EU on Myanmar coup: EU warns Myanmar and considers sanctions against Russia for repression | World News – Times of India

BRUSSELS: EU on Monday warned Myanmar’s military leaders it was “ready” to impose sanctions for their coup, as foreign ministers meeting in Brussels also considered targeting those responsible for the crackdown Russian vs. Kremlin Critic Alexei Navalny.
Senior diplomats from the 27-nation bloc were faced with a full schedule of talks that will also include a wide-ranging video conference with the new US secretary of state. Antony blink.
Shortly after the meeting, ministers issued a statement on Myanmar, declaring that “the EU is ready to adopt restrictive measures targeting those directly responsible for the military coup and their economic interests”.
They called for “a de-escalation of the current crisis” triggered by the February 1 coup by the Myanmar military and demanded that the overthrown civilian government be re-established.
As they took a last-ditch stance on Myanmar, they were expected to pull the trigger on sanctions against Russian officials for jailed opposition leader Navalny and the crackdown on his supporters.
Such a move would come two weeks after EU foreign policy chief Josep Borrell was caught in a diplomatic ambush in Moscow that angered member states.
Capitals plan to use the EU’s new human rights sanctions regime for the first time to strike those responsible for Russia’s crackdown with asset freezes and visa bans, diplomats said .
Borrell called for a “united and determined” response from the bloc when he arrived for the meeting.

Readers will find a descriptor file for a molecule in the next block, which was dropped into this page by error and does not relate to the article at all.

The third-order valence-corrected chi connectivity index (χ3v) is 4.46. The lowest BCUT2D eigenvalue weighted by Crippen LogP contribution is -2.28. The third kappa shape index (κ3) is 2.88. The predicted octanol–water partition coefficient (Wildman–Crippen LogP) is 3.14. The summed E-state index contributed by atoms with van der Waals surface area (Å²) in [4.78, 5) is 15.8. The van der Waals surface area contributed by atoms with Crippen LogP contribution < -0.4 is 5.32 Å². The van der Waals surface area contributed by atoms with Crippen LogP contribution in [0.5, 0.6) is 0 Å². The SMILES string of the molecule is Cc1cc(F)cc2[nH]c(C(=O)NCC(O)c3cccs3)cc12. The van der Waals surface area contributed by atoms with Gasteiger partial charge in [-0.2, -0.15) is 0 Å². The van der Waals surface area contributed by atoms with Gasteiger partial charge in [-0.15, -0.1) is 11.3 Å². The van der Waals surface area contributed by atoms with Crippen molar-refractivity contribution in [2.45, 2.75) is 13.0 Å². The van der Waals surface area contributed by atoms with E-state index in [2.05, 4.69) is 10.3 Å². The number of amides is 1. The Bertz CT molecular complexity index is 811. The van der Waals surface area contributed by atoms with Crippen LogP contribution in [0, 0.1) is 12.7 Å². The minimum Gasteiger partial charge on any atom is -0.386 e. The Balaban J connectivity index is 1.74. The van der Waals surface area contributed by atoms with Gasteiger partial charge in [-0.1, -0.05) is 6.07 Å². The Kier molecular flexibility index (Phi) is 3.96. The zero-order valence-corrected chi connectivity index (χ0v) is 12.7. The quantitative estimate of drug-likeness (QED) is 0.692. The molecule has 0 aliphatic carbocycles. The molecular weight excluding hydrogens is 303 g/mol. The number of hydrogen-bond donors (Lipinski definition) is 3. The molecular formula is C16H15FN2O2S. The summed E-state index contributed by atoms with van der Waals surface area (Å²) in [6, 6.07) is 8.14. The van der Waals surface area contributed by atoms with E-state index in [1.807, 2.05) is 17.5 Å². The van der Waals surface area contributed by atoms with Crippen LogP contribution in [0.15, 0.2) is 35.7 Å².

“It is clear that Russia is on a path of confrontation with the European Union,” he said.
– Targeted sanctions – Diplomats said they expected a political agreement to be reached on sanctioning officials – with the list of names to be worked out in the coming days.
“There is a very large majority in favor of adopting new sanctions,” Romanian Foreign Minister Bogdan Aurescu said.
Two of Navalny’s closest associates called for the targeting of Putin’s closest allies during a meeting with eight EU foreign ministers in Brussels on Sunday.
But European diplomats say only those directly involved in the crackdown can be targeted because the list must withstand any legal challenge.
Moods towards Moscow have hardened following Borrell’s disastrous trip to Russia, in which Moscow announced the expulsion of three European diplomats and rejected cooperation talks.
The EU has already hit Russia with waves of sanctions on annexing Crimea in 2014 and fueling Moscow in the war in Ukraine.
In October, the bloc slapped six officials on a blacklist over poisoning Navalny with Novichok, a nerve agent.
President Vladimir Putin’s most prominent national critic was jailed this month for almost three years after returning to Russia after being treated in Germany.
His conviction sparked protests across the country that saw security forces armed with batons detaining thousands of people.
– Venezuelan blacklist – In addition, the official said ministers should place around 30 members of the Venezuelan president Nicolas madurothe diet on a blacklist.
The lists would target those involved in the December elections that the EU refused to recognize and broader human rights violations, the official said.
The ongoing crackdown in Belarus is expected to emerge as the EU debates whether to introduce a fourth round of sanctions against President Alexander Lukashenko’s regime.
Ministers are also expected to discuss China’s crackdown on Hong Kong and see whether the EU needs to step up its response as Beijing tightens its grip.
The focus will be on cooperation when America’s top diplomat Blinken joins his first full talks with the bloc, with all sides seeking to end the tensions of the Trump era.
The discussion is likely to range from a common approach with common adversaries like Russia and China to the urgent question of trying to bring the United States back into the Iran deal.
The EU is currently seeking to negotiate a meeting between Washington, Tehran and other signatories – including Moscow – to try and find a way to save the deal after Trump abandoned it in 2018.

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